On the streets around the charred Grenfell Tower, Prime Minister Theresa May’s name is being uttered in angry tones with rising frequency.
“She didn’t speak to anyone when she came here.”
“She’s supposed to be our leader.”
Conservative Party majority in Parliament wiped out, has been accused of dramatically — perhaps even catastrophically — misjudging the public mood when she visited the site of the devastation Wednesday afternoon. She chose to speak only to emergency crews at the scene before being swiftly whisked away.
Comparisons have been made to George W. Bush’s “Katrina moment,” when the president was photographed staring down at New Orleans from a plane window, instead of interacting with distraught residents on the ground.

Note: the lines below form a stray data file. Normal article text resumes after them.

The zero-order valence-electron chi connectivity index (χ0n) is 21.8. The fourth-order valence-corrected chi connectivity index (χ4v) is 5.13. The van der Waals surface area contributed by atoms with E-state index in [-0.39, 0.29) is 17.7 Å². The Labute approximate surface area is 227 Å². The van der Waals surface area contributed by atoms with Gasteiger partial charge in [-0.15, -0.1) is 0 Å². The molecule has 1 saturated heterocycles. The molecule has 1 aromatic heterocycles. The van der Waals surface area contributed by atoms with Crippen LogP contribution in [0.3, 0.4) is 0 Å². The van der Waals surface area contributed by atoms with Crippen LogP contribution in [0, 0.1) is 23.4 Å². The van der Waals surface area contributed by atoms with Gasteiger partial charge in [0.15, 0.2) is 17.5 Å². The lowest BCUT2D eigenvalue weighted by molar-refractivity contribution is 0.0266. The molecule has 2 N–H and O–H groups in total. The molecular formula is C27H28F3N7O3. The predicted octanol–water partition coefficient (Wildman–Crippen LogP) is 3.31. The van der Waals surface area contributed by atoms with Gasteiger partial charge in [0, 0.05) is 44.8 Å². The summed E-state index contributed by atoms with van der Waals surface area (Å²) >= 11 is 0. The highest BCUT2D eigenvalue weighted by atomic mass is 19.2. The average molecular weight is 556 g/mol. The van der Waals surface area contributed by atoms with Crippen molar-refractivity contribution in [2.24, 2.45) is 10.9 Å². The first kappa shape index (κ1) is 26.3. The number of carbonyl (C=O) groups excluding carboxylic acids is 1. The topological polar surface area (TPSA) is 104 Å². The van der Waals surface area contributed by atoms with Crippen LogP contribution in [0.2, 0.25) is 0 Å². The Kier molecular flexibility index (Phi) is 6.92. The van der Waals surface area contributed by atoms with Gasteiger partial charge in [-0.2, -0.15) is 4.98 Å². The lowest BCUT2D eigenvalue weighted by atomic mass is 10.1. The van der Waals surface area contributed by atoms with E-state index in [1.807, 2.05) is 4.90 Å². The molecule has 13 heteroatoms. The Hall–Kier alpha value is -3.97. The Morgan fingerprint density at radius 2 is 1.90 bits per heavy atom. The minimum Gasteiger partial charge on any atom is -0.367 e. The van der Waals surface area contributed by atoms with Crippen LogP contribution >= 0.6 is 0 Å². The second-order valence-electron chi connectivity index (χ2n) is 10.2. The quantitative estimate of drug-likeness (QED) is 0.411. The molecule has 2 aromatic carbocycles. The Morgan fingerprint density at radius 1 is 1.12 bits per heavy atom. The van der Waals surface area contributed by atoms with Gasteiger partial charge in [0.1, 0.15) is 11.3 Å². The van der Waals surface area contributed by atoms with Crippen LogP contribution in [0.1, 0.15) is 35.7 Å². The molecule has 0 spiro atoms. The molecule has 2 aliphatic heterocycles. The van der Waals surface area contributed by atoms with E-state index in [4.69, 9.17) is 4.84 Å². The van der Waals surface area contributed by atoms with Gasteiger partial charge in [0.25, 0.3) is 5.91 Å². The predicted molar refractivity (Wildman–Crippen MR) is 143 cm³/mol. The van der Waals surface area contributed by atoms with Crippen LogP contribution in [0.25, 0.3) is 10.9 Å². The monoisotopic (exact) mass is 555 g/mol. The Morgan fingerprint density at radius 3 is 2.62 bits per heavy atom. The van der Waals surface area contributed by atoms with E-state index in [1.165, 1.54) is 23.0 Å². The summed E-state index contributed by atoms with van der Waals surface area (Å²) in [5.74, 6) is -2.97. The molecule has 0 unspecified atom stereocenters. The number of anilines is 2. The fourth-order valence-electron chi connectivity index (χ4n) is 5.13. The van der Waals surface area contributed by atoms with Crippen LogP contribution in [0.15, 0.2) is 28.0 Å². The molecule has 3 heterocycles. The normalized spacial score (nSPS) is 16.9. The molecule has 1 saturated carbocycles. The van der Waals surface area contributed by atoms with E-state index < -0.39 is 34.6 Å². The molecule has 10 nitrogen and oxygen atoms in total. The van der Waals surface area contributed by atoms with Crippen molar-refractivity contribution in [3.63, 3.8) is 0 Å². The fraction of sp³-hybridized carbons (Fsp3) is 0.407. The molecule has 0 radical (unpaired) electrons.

Labor Party made huge gains in the election on a platform of representing “the many, not the few,” mingled with residents, listened to their anger and concerns and promised to get answers for the bereaved and homeless.
May’s actions left a bitter taste in many mouths, and by the time she returned Thursday to visit the injured in hospital as well as volunteers at a makeshift collection center in a nearby church, there was palpable anger among the crowd. People booed and heckled her departing vehicle, shouting, “Shame